Chair No. 9 - Ellen Mattson
Ellen Mattson was born in Uddevalla in western Sweden in 1962 and still lives in the area. She studied literary theory and languages, and piano at the Vadstena adult education college music department. She is also a certified librarian but is currently a full-time author and critic. Mattson has contributed literary criticism to several Swedish newspapers: Göteborgs-Tidningen, Bohusläningen, Svenska Dagbladet and Göteborgs-Posten. She has also been a columnist for Göteborgs-Posten and has written reviews for the Swedish Arts Council and the Swedish Authors’ Fund.
Mattson has written plays, including the radio play Tidigt på morgonen (“Early in the morning”) in 1999. She adapted Emelie Flygare-Carlén’s “The Rose of Tistelön” (1842) for the regional Bohusläns Teater. Mattson’s own novels, Glädjestranden (“Joy beach”, 2008) and Sommarleken (“The summer game”, 2016) were both adapted for radio serialisation by Sveriges Radio, the public service outlet.
Mattson’s readers know her principally as a novelist. Her debut was with Nattvandring (“Night excursion”) published in 1992 by Albert Bonniers Förlag. For a wider readership and among critics, her breakthrough was in 1998 with Resenärerna (“The travellers”), awarded the Svenska Dagbladet literature prize. A year later, her novel Poetens liv (“Life of the poet”) acquainted readers with author Jan Rorsack, biographer of Carl Jonas Love Almqvist and Rainer Maria Rilke, and now working on a biography of the poet Dorotea Vik, an old friend who died early after a self-destructive life. A parallel narrative follows a German author and Nobel laureate now an exile in 1930’s Paris. Similarities with the real-life Thomas Mann are conspicuous, and the depiction of his life mirrors Rorsack’s work on his biography of Dorotea Vik.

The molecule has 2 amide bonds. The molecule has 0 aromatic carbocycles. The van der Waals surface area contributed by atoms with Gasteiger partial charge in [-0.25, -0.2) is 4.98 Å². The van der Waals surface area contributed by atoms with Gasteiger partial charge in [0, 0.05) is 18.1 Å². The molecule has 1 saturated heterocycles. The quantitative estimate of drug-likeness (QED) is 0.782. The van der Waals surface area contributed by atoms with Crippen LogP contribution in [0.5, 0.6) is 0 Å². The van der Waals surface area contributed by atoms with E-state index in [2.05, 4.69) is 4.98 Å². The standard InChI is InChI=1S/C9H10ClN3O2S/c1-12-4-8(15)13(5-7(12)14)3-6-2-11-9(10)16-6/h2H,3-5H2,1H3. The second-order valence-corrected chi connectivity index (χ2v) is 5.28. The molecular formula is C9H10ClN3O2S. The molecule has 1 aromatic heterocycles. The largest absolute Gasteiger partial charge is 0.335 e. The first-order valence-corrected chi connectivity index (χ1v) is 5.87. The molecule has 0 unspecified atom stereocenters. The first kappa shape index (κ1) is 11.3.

Several of Mattson’s books source themes from the past and are frequently populated by historical figures. Her novel Vinterträdet (“The winter tree”, 2012), for example, portrays Greta Garbo’s life in her film-star heyday seen through the eyes of her secretary. Mattson thus accomplishes a double portrait of two prodigiously active people in the early days of movies. Her novel Snow (2001) describes the period following the Swedish army’s retreat from Norway consequent on the death of King Charles XII. Her latest novel, Tornet och fåglarna (“The tower and the birds”, 2017), is about Commander Henrich Danckwardt and the loss of the fort at Marstrand to the Danes in the harsh war year of 1719.